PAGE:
I’ll tell you what I love, shall I? Telly. I bloody love telly. To all those people who don’t own a television - and favour reading by candlelight, and lovemaking - I salute you, but it’s not for me. When I clock off from my half-hearted mothering efforts (at 7pm, and not a second later), Paul and I collapse on the sofa like the proverbial sack of spuds and watch TV until the day’s atrocities have faded, and I can dream about Come Dine With Me instead of my daughter stripping naked in a public park and pissing in the sandpit. Please, don’t begrudge me this. It’s either TV or crack.
What I watch isn’t remotely high-brow or cultural. It used to be. I used to watch movies with subtitles and shit, but now … now I watch The Only Way is Essex. I know! What could I possibly relate to in a programme about botoxed bitches with puppies in their handbags gossiping about who’s had it off with who? I’m not watching this solo - Paul loves TOWIE too. Yes! Our pillow talk isn’t about our children’s milestones, or the situation in Syria, but rather the strange allure of Pirate Pete and how we’ll never, EVER, recover from Joey swapping Essex for the jungle.
We also love - LOVE LOVE LOVE - Gogglebox, both the British AND Australian versions, primarily because we should be on it. PRODUCERS OF GOGGLEBOX: YOU NEED US. Seriously and for real. For starters, they need a Perth family. We’re a Perth family! Second, they need elderly hipsters of a certain age. We’re elderly hipsters of a certain age! And third, we’re fucking funny, especially when we’re drunk, and if you’re worried that we’ll be inappropriately dwarfist, or something, then don’t be, cos we’ll make a special effort to be polite about all people, even very small ones. Please can we be on Gogglebox?
My love of television goes way back. Way, way back. There wasn’t such a thing as ‘recommended screen time’ when I was a kid, and even if there was, my parents wouldn’t have enforced it, cos I’d have had a tantrum and turned pink. I had a TV in my room, and I used to watch it ALL THE TIME, and I’d even get up late at night to watch Carry On films, ‘cos I could. I’d wake up early in the morning to watch He-Man and She-Ra, and rush home from school to watch Happy Days and the Brady Bunch and Mork and Mindy. Paul did this too. In fact, when he started school, the teacher commented to his mum that he had astonishing general knowledge. And Grandma Carole said proudly: “Well, he does watch A LOT of television.”
It’s for this reason - and the fact that Paul and I both turned out kind of okay - that we don’t curb our own children’s television watching. Shock horror! My kids watch TV until their eyes go square and they think that Spanish is their mother tongue. There you have it. Judge me as you will.
To clarify, my kids aren’t watching TV all day, every day, but only because the little feckers get bored, and demand craft activities, or play-doh, or other interactive parental activities, at which point we switch off the TV and get out of the house, because I'm not having that mess in my living room, goddamit.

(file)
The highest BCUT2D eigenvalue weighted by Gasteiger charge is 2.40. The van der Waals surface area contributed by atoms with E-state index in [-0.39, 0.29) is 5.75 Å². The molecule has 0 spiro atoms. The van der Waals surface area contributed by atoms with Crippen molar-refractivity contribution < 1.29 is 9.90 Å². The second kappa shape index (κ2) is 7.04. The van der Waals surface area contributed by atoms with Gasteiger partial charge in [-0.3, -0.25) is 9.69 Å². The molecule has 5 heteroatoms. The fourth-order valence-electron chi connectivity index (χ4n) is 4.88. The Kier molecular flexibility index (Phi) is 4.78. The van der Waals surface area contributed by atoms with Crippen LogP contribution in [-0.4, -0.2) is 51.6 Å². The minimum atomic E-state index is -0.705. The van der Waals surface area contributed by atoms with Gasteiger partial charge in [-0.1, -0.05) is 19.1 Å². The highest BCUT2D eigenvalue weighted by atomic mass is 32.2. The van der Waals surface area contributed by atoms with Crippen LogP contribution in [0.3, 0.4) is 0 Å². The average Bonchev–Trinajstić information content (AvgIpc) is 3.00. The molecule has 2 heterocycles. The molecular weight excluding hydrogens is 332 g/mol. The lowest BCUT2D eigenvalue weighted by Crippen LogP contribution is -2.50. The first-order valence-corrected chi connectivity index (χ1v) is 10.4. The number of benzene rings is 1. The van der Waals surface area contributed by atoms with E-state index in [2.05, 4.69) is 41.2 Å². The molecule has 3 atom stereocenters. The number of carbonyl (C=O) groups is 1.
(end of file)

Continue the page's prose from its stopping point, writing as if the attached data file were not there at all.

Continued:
And they’re not allowed other forms of technology, cos we got that completely fucking wrong with Ben, and there’s no way our little kids are getting near an iPad or a PlayStation. That shit’s evil. But telly? Telly’s okay.
Hear me out here. One of the first lessons we taught our children is how to switch the TV on and find CBeebies at 5am. That is CLEVER PARENTING. The kids watch TV for a bit in the morning, and learn some shit from Andy on his wild adventures, and Justin in his house, and Baby Jake in his lighthouse, or windmill, or whatever, and eat their breakfast, and then we turn the TV OFF and we get ready and we get on with our day. (That makes it sound easier than it actually is, obviously. The mornings are like a fecking war zone. But you take my point.) And then we have an adventure (otherwise known as ‘collecting material for this blog’) and then I have a breakdown and then we come home and Alice has a nap. This is when Frankie watches TV, and swots up on his general knowledge, and his foreign languages, and his cooking skills (really, I can't recommend CBeebies highly enough).
What you’ve got to remember is this: MY KIDS DON’T GO TO DAYCARE. And I work from home. I need to work in that couple of hours when Alice sleeps and Frankie watches TV. TELEVISION IS A WONDERFUL BABYSITTER, and if you haven’t figured that out yet, then you’re missing a trick.
And and AND, after a wild and crazy morning, a couple of hours spent chilling out in front of Mister Maker and his gang is therapeutic. It’s EDUCATIONAL. Frankie relaxes, and eats fruit (yes, bitches, FRUIT), and learns important life skills, like how to turn an egg carton into a pretend sandwich, or something.
And then Alice wakes up and we pick up Ben from school and go to another park and have tea and do a bit of shouting and then it’s bath time and we don’t turn the telly back on until the kids are clean and in their pyjamas and need to wind down with a cup of tea and In the Night Garden. Is that so very, VERY bad? Nah, I dont think so either.